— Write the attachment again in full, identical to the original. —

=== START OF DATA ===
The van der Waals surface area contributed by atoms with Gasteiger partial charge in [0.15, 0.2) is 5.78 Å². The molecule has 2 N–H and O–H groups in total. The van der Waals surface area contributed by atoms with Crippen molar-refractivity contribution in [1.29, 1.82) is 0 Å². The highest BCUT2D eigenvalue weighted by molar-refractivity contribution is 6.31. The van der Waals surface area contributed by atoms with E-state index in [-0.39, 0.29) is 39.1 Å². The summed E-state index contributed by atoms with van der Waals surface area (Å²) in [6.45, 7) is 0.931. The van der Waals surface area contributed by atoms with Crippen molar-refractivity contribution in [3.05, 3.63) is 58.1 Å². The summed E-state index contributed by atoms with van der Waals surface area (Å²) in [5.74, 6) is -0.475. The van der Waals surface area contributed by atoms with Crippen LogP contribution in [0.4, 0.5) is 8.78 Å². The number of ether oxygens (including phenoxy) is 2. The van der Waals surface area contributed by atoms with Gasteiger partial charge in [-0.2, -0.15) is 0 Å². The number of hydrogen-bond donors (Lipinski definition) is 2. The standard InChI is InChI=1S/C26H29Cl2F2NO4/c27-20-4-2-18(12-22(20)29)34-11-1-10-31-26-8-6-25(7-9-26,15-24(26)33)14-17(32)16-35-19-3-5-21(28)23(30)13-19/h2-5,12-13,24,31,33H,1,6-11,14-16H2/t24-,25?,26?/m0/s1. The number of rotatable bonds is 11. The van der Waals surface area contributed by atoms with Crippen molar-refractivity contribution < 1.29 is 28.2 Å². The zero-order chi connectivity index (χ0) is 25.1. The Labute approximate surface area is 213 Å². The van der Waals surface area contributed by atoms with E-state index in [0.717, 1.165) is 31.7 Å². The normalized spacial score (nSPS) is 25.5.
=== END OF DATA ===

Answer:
The van der Waals surface area contributed by atoms with Gasteiger partial charge in [0.15, 0.2) is 5.78 Å². The molecule has 2 N–H and O–H groups in total. The van der Waals surface area contributed by atoms with Crippen molar-refractivity contribution in [1.29, 1.82) is 0 Å². The highest BCUT2D eigenvalue weighted by molar-refractivity contribution is 6.31. The van der Waals surface area contributed by atoms with E-state index in [-0.39, 0.29) is 39.1 Å². The summed E-state index contributed by atoms with van der Waals surface area (Å²) in [6.45, 7) is 0.931. The van der Waals surface area contributed by atoms with Crippen molar-refractivity contribution in [3.05, 3.63) is 58.1 Å². The summed E-state index contributed by atoms with van der Waals surface area (Å²) in [5.74, 6) is -0.475. The van der Waals surface area contributed by atoms with Crippen LogP contribution in [0.4, 0.5) is 8.78 Å². The number of ether oxygens (including phenoxy) is 2. The van der Waals surface area contributed by atoms with Gasteiger partial charge in [-0.2, -0.15) is 0 Å². The number of hydrogen-bond donors (Lipinski definition) is 2. The standard InChI is InChI=1S/C26H29Cl2F2NO4/c27-20-4-2-18(12-22(20)29)34-11-1-10-31-26-8-6-25(7-9-26,15-24(26)33)14-17(32)16-35-19-3-5-21(28)23(30)13-19/h2-5,12-13,24,31,33H,1,6-11,14-16H2/t24-,25?,26?/m0/s1. The number of rotatable bonds is 11. The van der Waals surface area contributed by atoms with Crippen molar-refractivity contribution < 1.29 is 28.2 Å². The zero-order chi connectivity index (χ0) is 25.1. The Labute approximate surface area is 213 Å². The van der Waals surface area contributed by atoms with E-state index in [0.717, 1.165) is 31.7 Å². The normalized spacial score (nSPS) is 25.5.